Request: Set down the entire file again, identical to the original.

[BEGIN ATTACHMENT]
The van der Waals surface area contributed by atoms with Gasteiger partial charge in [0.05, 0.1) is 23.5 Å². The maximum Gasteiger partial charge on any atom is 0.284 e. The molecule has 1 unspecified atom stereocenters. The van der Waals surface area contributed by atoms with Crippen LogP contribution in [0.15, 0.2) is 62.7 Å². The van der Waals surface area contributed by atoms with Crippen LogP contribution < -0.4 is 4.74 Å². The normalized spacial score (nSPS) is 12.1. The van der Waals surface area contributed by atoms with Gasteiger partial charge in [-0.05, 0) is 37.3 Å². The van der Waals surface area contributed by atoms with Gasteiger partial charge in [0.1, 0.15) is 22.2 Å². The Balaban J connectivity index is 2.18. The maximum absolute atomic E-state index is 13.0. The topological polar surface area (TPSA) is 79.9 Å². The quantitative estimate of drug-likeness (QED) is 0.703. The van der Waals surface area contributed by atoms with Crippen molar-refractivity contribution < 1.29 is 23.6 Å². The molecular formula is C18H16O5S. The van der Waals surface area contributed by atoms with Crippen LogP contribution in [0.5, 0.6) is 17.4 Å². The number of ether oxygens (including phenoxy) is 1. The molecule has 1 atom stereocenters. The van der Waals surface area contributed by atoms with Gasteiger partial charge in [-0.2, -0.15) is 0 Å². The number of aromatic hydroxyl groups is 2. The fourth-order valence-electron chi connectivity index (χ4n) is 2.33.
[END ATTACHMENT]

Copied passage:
The van der Waals surface area contributed by atoms with Gasteiger partial charge in [0.05, 0.1) is 23.5 Å². The maximum Gasteiger partial charge on any atom is 0.284 e. The molecule has 1 unspecified atom stereocenters. The van der Waals surface area contributed by atoms with Crippen LogP contribution in [0.15, 0.2) is 62.7 Å². The van der Waals surface area contributed by atoms with Crippen LogP contribution < -0.4 is 4.74 Å². The normalized spacial score (nSPS) is 12.1. The van der Waals surface area contributed by atoms with Gasteiger partial charge in [-0.05, 0) is 37.3 Å². The van der Waals surface area contributed by atoms with Gasteiger partial charge in [0.1, 0.15) is 22.2 Å². The Balaban J connectivity index is 2.18. The maximum absolute atomic E-state index is 13.0. The topological polar surface area (TPSA) is 79.9 Å². The quantitative estimate of drug-likeness (QED) is 0.703. The van der Waals surface area contributed by atoms with Crippen molar-refractivity contribution < 1.29 is 23.6 Å². The molecular formula is C18H16O5S. The van der Waals surface area contributed by atoms with Crippen LogP contribution in [0.5, 0.6) is 17.4 Å². The number of ether oxygens (including phenoxy) is 1. The molecule has 1 atom stereocenters. The van der Waals surface area contributed by atoms with Gasteiger partial charge in [-0.2, -0.15) is 0 Å². The number of aromatic hydroxyl groups is 2. The fourth-order valence-electron chi connectivity index (χ4n) is 2.33.